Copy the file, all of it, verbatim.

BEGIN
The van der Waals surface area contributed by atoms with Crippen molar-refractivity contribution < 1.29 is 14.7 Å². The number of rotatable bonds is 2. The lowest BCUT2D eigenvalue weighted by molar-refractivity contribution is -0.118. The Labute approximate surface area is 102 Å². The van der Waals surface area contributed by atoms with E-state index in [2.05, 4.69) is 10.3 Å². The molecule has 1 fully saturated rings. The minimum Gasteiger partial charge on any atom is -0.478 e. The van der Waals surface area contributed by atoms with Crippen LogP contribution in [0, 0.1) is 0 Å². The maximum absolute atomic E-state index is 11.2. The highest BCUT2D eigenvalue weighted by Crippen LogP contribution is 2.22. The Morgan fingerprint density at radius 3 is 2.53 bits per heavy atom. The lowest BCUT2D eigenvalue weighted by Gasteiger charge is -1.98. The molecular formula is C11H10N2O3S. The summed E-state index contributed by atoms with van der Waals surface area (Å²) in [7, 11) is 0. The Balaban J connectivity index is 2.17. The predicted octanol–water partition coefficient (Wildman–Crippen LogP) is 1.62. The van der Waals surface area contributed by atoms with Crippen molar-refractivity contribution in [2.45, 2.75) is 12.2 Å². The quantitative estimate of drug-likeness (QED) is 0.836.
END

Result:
The van der Waals surface area contributed by atoms with Crippen molar-refractivity contribution < 1.29 is 14.7 Å². The number of rotatable bonds is 2. The lowest BCUT2D eigenvalue weighted by molar-refractivity contribution is -0.118. The Labute approximate surface area is 102 Å². The van der Waals surface area contributed by atoms with E-state index in [2.05, 4.69) is 10.3 Å². The molecule has 1 fully saturated rings. The minimum Gasteiger partial charge on any atom is -0.478 e. The van der Waals surface area contributed by atoms with Crippen LogP contribution in [0, 0.1) is 0 Å². The maximum absolute atomic E-state index is 11.2. The highest BCUT2D eigenvalue weighted by Crippen LogP contribution is 2.22. The Morgan fingerprint density at radius 3 is 2.53 bits per heavy atom. The lowest BCUT2D eigenvalue weighted by Gasteiger charge is -1.98. The molecular formula is C11H10N2O3S. The summed E-state index contributed by atoms with van der Waals surface area (Å²) in [7, 11) is 0. The Balaban J connectivity index is 2.17. The predicted octanol–water partition coefficient (Wildman–Crippen LogP) is 1.62. The van der Waals surface area contributed by atoms with Crippen molar-refractivity contribution in [2.45, 2.75) is 12.2 Å². The quantitative estimate of drug-likeness (QED) is 0.836.